Wednesday, 15 September 2010

Dirty tricks in the war on gamekeepers

A gamekeeper implicated in the poisoning of a red kite has contacted the press to protest his innocence.

The un-named keeper on the Edradynate Estate in Tayside told the Courier: "As a member of the Scottish Gamekeepers' Association, I am against anything illegal. Anybody who does this should be jailed because it's not on and I have never done anything like this in my life. To find a poisoned bird on my ground is just wrong because I don't use poison and wouldn't know how to. There is something funny about this and I think someone else has killed this bird and planted it on my estate."

He adds that he has never seen a red kite, living or dead, in the Strathtay valley - and that the laird is desperately upset because it besmirches the estate's reputation.

Naturally enough, the Gamekeeper Persecution Group is highly cynical. But calling the papers for a lengthy discussion doesn't sound like the actions of a guilty man to me. With a long history of nastiness surrounding the whole business of bird of prey "persecution", I suspect there's more to this than meets the eye. Fortunately it falls within the jurisdiction of Alan Stewart, a man who has a deep understanding of the issues, and commonsense in abundance.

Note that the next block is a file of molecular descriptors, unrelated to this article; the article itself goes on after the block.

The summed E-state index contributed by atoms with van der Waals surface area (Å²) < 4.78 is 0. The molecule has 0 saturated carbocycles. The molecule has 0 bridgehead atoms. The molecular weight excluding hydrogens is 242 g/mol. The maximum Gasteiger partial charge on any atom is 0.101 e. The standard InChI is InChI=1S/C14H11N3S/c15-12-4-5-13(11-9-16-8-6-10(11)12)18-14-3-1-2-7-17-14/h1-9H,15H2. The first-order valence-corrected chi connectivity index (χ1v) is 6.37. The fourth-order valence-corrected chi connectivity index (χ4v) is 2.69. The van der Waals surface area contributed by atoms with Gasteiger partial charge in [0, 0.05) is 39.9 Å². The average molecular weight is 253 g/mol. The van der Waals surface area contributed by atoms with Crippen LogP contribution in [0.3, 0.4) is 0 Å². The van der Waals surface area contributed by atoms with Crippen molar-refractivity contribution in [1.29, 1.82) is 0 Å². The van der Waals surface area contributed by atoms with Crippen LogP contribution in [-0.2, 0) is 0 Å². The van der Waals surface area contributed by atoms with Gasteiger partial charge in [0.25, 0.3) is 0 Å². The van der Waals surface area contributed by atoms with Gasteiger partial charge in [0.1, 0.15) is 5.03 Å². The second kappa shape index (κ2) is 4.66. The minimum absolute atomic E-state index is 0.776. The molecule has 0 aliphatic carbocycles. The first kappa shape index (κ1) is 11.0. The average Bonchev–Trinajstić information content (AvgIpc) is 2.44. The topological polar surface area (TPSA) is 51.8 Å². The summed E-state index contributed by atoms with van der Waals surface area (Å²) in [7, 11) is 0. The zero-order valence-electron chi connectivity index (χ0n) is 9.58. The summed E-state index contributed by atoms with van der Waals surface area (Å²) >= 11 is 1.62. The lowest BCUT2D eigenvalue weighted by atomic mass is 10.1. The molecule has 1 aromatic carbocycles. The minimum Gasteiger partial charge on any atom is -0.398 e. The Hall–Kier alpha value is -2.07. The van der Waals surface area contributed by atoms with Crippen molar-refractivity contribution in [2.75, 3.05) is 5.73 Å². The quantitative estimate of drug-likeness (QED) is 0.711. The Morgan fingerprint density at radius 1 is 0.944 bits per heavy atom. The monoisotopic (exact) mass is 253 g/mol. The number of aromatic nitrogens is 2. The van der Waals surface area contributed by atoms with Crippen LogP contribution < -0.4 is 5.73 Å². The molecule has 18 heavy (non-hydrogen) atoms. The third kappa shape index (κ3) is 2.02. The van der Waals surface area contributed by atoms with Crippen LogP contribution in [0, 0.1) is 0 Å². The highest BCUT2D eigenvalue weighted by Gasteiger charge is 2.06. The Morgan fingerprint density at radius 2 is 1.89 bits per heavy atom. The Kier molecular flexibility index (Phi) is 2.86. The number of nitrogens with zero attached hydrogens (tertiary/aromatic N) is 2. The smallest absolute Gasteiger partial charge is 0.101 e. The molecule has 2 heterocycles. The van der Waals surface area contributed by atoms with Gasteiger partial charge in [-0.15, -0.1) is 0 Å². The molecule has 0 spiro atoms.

UPDATE: I've now spoken to several people living within a few miles of this spot - without exception they tell me there are NO red kites in the area. I smell a (poisoned) rat.

10 comments:

alan tilmouth said...

James you missed the question mark from your post title or do you have evidence that there has been 'Dirty Tricks'. Strikes me that given the past history of that estate there would appear to be an overwhelming amount of previous to suggest that some individuals, maybe not the man that has gone to the papers, have been involved in the deliberate and systematic poisoning of birds of prey. Or maybe someone has just been trying to get them into trouble for the last 15 years eh.

James Marchington said...

Given the estate's history, it certainly sounds like someone close to the estate had a habit of chucking poison about. And up the road, some Jacobites killed a good few government troops a while back too. We should probably lock them all up just to be on the safe side.

alan tilmouth said...

Probably a good idea as they'll only start thinking they can govern themselves and end up kicking all the rich English out.

James Marchington said...

That's sorted then. Now for the middle east...

vicky said...

Can history never be history? Would an estate with a rap sheet for poisoning really clean up it's act then do it again? At least you'd expect them to clean up better!

Meconopsis said...

They are only birds!

How can a drug driving Range Rover owner just get 8 weeks in jail for going out of control and crashing into a shop and the RSPB ask for jail sentences for keepers and farmers protection their CROP'S!

Get a flipping grip until there is a lawful way of controlling these pests then folk will break the law. Similar to a mobile phone using motorist.

alan tilmouth said...

Andy, first up the two things are separate issues, the RSPB don't set sentences for dangerous drivers and most reasonable people would agree that some sentencing is too light.